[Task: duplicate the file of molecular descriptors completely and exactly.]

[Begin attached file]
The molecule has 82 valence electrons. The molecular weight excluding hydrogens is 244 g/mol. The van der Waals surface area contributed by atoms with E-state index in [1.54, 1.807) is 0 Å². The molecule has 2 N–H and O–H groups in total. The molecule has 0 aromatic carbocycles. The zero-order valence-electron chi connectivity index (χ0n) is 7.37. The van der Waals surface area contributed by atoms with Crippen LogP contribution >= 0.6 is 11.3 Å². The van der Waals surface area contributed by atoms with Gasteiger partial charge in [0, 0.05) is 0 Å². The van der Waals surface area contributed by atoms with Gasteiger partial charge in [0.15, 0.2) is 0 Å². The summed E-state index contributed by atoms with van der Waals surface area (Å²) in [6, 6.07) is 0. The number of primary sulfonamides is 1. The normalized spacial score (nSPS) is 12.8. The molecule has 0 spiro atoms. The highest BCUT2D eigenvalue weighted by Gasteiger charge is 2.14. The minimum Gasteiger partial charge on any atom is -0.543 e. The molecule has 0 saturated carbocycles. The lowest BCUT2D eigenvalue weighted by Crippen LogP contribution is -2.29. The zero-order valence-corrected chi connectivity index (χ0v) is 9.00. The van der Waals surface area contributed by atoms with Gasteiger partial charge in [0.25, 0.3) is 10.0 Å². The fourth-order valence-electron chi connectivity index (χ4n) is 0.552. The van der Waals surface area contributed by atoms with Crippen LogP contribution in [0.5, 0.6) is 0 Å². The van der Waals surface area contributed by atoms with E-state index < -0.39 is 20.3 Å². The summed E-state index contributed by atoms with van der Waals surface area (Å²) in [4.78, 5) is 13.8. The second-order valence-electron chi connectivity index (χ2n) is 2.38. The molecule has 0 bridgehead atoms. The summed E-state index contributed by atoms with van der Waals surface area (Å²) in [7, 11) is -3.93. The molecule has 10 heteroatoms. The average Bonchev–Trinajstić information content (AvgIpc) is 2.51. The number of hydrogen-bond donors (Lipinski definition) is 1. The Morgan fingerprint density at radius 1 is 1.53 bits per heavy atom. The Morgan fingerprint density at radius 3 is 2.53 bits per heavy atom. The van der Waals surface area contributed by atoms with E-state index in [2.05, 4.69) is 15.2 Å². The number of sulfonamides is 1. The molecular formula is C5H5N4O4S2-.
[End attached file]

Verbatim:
The molecule has 82 valence electrons. The molecular weight excluding hydrogens is 244 g/mol. The van der Waals surface area contributed by atoms with E-state index in [1.54, 1.807) is 0 Å². The molecule has 2 N–H and O–H groups in total. The molecule has 0 aromatic carbocycles. The zero-order valence-electron chi connectivity index (χ0n) is 7.37. The van der Waals surface area contributed by atoms with Crippen LogP contribution >= 0.6 is 11.3 Å². The van der Waals surface area contributed by atoms with Gasteiger partial charge in [0, 0.05) is 0 Å². The van der Waals surface area contributed by atoms with Gasteiger partial charge in [0.15, 0.2) is 0 Å². The summed E-state index contributed by atoms with van der Waals surface area (Å²) in [6, 6.07) is 0. The number of primary sulfonamides is 1. The normalized spacial score (nSPS) is 12.8. The molecule has 0 spiro atoms. The highest BCUT2D eigenvalue weighted by Gasteiger charge is 2.14. The minimum Gasteiger partial charge on any atom is -0.543 e. The molecule has 0 saturated carbocycles. The lowest BCUT2D eigenvalue weighted by Crippen LogP contribution is -2.29. The zero-order valence-corrected chi connectivity index (χ0v) is 9.00. The van der Waals surface area contributed by atoms with Gasteiger partial charge in [0.25, 0.3) is 10.0 Å². The fourth-order valence-electron chi connectivity index (χ4n) is 0.552. The van der Waals surface area contributed by atoms with Crippen LogP contribution in [0.5, 0.6) is 0 Å². The van der Waals surface area contributed by atoms with E-state index < -0.39 is 20.3 Å². The summed E-state index contributed by atoms with van der Waals surface area (Å²) in [4.78, 5) is 13.8. The second-order valence-electron chi connectivity index (χ2n) is 2.38. The molecule has 0 bridgehead atoms. The summed E-state index contributed by atoms with van der Waals surface area (Å²) in [7, 11) is -3.93. The molecule has 10 heteroatoms. The average Bonchev–Trinajstić information content (AvgIpc) is 2.51. The number of hydrogen-bond donors (Lipinski definition) is 1. The Morgan fingerprint density at radius 1 is 1.53 bits per heavy atom. The Morgan fingerprint density at radius 3 is 2.53 bits per heavy atom. The van der Waals surface area contributed by atoms with E-state index in [2.05, 4.69) is 15.2 Å². The number of sulfonamides is 1. The molecular formula is C5H5N4O4S2-.